Losing the Potential of a Good Relationship Due to Our Own Lack of Awareness

Aren’t we supposed to put the needs of others first?  Isn’t there the belief that If we give to others, they will in turn reciprocate; especially in relationships?  Unfortunately, it doesn’t always happen that way.  In fact, it has become increasingly noticeable in our close relationships that we teach people how to treat us.  Specifically, if a partner acts one way, the other tends to react to the contrary as a means to find a balance.   For example, if you are passive or your spouse is more controlling, your partner unintentionally plays out the opposite role.  Or, if you are exceedingly generous, you may be teaching your partner to be more self-centered, without either one of you being aware that your generosity has gradually grown into resentment and your partner has lost focus on a mutually nurturing relationship.    We seek a balance, and instead of being on the same team, we try to find an equilibrium by being contrary to one another.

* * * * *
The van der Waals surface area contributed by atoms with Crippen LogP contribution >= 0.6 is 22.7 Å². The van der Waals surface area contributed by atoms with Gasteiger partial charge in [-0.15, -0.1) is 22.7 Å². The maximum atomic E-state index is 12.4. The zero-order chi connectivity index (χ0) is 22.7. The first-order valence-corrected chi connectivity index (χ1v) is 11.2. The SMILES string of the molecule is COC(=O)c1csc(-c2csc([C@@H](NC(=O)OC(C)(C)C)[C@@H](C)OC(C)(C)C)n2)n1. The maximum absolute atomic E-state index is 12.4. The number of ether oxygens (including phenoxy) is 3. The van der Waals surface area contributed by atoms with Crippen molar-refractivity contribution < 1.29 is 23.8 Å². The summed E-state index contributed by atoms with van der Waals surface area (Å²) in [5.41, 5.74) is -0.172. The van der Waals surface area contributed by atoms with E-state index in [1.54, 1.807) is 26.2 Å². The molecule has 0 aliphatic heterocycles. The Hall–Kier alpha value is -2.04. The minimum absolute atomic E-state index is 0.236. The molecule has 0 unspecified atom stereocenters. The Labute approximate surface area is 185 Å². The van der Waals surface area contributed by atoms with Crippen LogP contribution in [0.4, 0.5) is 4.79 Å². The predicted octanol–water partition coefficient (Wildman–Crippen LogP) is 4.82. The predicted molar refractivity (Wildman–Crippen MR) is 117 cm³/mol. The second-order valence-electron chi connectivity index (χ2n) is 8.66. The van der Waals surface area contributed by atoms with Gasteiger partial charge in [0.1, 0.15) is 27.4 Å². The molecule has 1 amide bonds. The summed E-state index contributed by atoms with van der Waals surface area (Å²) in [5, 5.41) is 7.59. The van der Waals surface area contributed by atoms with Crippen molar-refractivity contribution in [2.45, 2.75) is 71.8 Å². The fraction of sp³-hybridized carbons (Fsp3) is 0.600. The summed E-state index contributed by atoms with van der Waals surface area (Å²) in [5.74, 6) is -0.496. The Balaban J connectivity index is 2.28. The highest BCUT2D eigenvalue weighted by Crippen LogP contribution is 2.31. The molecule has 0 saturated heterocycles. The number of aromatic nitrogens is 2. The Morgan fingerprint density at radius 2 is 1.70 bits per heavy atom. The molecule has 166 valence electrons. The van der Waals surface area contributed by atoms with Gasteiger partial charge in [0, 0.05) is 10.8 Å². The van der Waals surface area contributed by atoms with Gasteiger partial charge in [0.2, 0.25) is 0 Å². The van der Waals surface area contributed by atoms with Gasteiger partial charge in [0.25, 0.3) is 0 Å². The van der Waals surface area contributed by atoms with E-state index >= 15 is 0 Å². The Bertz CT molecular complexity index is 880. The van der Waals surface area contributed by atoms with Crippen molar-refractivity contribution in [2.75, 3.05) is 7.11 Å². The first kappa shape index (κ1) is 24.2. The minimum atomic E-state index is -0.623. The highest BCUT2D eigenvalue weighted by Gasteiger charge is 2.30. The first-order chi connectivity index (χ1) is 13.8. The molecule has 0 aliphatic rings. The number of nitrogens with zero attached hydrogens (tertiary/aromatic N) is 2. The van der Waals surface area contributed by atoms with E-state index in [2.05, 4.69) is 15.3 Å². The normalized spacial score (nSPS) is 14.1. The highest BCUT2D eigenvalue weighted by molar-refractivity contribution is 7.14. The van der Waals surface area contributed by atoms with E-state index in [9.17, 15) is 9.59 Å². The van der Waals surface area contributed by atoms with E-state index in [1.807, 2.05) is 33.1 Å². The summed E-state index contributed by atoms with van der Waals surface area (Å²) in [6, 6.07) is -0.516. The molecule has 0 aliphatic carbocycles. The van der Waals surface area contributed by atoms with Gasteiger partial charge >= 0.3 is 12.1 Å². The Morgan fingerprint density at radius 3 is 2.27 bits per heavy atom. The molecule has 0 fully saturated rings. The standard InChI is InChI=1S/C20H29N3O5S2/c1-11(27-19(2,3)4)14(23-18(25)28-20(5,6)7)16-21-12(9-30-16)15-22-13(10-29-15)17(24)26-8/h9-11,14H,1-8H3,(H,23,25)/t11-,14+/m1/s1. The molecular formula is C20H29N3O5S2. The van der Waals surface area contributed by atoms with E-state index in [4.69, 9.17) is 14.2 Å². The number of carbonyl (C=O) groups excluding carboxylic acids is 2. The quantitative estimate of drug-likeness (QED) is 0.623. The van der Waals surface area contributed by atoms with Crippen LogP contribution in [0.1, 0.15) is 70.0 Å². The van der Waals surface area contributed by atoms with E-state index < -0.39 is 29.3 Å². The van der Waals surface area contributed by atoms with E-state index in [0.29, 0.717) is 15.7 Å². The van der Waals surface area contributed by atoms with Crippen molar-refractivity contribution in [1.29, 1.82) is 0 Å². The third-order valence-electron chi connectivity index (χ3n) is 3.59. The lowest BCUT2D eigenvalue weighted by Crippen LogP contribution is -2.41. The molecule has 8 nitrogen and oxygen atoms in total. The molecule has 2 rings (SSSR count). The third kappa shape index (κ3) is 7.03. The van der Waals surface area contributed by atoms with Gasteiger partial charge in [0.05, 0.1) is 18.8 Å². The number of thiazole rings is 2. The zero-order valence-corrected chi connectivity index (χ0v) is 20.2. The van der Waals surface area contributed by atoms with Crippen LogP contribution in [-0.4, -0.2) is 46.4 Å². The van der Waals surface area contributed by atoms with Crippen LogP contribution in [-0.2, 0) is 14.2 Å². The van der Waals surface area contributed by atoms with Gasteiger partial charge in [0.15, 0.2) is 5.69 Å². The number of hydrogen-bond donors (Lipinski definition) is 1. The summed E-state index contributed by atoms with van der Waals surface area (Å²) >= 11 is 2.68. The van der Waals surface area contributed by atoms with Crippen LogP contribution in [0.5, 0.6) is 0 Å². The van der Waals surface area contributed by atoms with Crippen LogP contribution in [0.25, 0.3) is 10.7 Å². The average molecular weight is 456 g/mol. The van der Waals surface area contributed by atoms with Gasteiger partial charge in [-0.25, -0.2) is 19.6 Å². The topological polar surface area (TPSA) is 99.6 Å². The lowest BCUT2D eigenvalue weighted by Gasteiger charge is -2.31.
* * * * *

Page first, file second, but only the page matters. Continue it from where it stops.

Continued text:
Likewise, we oftentimes choose partners that corroborates with the “dance” we oftentimes mimic and are accustomed to while growing up and witnessing our parents’ relationship.    Despite efforts to “be different” from how our parents got along, we oftentimes find ourselves repeating what we tried hard to avoid.  

Despite good intentions, these patterns seem to sway us in directions we do not want to go.  Staying balanced without the extremes, and leading our own “dance” without generational influences can happen by being more aware of these patterns and communicating with each other about them.

Claudia A. Liljegren, MSW, LICSW